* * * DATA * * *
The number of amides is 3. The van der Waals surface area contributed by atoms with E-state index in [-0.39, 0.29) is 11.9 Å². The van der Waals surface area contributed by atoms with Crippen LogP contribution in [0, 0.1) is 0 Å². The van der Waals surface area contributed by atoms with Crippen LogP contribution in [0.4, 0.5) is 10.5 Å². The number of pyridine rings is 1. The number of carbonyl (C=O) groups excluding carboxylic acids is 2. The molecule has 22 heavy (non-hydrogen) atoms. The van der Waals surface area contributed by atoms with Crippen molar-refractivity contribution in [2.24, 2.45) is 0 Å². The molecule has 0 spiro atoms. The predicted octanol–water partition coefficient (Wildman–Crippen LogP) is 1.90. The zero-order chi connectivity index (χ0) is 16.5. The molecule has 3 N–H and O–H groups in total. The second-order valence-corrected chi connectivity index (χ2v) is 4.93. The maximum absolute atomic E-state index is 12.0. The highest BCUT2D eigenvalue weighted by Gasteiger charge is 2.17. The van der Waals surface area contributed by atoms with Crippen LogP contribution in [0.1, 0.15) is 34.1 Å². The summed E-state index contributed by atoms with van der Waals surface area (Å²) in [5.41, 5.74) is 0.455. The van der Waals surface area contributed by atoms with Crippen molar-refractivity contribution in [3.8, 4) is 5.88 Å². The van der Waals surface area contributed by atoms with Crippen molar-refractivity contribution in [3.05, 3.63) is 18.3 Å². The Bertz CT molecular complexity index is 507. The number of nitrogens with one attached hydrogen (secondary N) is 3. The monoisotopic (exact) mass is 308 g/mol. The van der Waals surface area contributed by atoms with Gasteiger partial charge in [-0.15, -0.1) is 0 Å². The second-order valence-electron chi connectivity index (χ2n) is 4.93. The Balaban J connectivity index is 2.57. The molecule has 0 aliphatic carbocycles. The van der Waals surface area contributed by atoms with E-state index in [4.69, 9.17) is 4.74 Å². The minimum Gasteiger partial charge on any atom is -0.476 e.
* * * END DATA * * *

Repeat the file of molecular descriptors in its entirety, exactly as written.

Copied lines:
The number of amides is 3. The van der Waals surface area contributed by atoms with E-state index in [-0.39, 0.29) is 11.9 Å². The van der Waals surface area contributed by atoms with Crippen LogP contribution in [0, 0.1) is 0 Å². The van der Waals surface area contributed by atoms with Crippen LogP contribution in [0.4, 0.5) is 10.5 Å². The number of pyridine rings is 1. The number of carbonyl (C=O) groups excluding carboxylic acids is 2. The molecule has 22 heavy (non-hydrogen) atoms. The van der Waals surface area contributed by atoms with Crippen molar-refractivity contribution in [2.24, 2.45) is 0 Å². The molecule has 0 spiro atoms. The predicted octanol–water partition coefficient (Wildman–Crippen LogP) is 1.90. The zero-order chi connectivity index (χ0) is 16.5. The molecule has 3 N–H and O–H groups in total. The second-order valence-corrected chi connectivity index (χ2v) is 4.93. The maximum absolute atomic E-state index is 12.0. The highest BCUT2D eigenvalue weighted by Gasteiger charge is 2.17. The van der Waals surface area contributed by atoms with Crippen LogP contribution in [0.1, 0.15) is 34.1 Å². The summed E-state index contributed by atoms with van der Waals surface area (Å²) in [5.41, 5.74) is 0.455. The van der Waals surface area contributed by atoms with Crippen molar-refractivity contribution in [3.8, 4) is 5.88 Å². The van der Waals surface area contributed by atoms with Crippen molar-refractivity contribution in [3.05, 3.63) is 18.3 Å². The Bertz CT molecular complexity index is 507. The number of nitrogens with one attached hydrogen (secondary N) is 3. The monoisotopic (exact) mass is 308 g/mol. The van der Waals surface area contributed by atoms with Gasteiger partial charge in [-0.15, -0.1) is 0 Å². The second-order valence-electron chi connectivity index (χ2n) is 4.93. The Balaban J connectivity index is 2.57. The molecule has 0 aliphatic carbocycles. The van der Waals surface area contributed by atoms with E-state index in [4.69, 9.17) is 4.74 Å². The minimum Gasteiger partial charge on any atom is -0.476 e.